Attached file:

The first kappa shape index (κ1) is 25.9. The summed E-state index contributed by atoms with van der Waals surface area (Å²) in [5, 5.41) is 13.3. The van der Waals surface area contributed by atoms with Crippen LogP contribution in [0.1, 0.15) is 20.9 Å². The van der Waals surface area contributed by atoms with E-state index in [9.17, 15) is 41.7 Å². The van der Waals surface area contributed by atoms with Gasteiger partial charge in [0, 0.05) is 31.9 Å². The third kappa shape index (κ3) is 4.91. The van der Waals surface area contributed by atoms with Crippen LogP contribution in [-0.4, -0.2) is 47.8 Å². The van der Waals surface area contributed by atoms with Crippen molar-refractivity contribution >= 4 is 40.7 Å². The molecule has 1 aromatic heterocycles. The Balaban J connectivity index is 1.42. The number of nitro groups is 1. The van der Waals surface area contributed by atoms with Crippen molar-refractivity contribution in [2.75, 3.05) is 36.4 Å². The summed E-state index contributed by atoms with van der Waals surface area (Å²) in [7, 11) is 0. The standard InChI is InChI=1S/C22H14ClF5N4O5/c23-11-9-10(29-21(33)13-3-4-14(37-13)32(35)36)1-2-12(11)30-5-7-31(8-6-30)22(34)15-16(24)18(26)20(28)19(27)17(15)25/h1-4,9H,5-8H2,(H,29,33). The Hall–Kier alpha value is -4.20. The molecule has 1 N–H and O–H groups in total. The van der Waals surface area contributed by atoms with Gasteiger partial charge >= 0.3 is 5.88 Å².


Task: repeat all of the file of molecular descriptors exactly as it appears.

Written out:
The first kappa shape index (κ1) is 25.9. The summed E-state index contributed by atoms with van der Waals surface area (Å²) in [5, 5.41) is 13.3. The van der Waals surface area contributed by atoms with Crippen LogP contribution in [0.1, 0.15) is 20.9 Å². The van der Waals surface area contributed by atoms with E-state index in [9.17, 15) is 41.7 Å². The van der Waals surface area contributed by atoms with Gasteiger partial charge in [0, 0.05) is 31.9 Å². The third kappa shape index (κ3) is 4.91. The van der Waals surface area contributed by atoms with Crippen LogP contribution in [-0.4, -0.2) is 47.8 Å². The van der Waals surface area contributed by atoms with Crippen molar-refractivity contribution >= 4 is 40.7 Å². The molecule has 1 aromatic heterocycles. The Balaban J connectivity index is 1.42. The number of nitro groups is 1. The van der Waals surface area contributed by atoms with Crippen molar-refractivity contribution in [2.75, 3.05) is 36.4 Å². The summed E-state index contributed by atoms with van der Waals surface area (Å²) in [7, 11) is 0. The standard InChI is InChI=1S/C22H14ClF5N4O5/c23-11-9-10(29-21(33)13-3-4-14(37-13)32(35)36)1-2-12(11)30-5-7-31(8-6-30)22(34)15-16(24)18(26)20(28)19(27)17(15)25/h1-4,9H,5-8H2,(H,29,33). The Hall–Kier alpha value is -4.20. The molecule has 1 N–H and O–H groups in total. The van der Waals surface area contributed by atoms with Gasteiger partial charge >= 0.3 is 5.88 Å².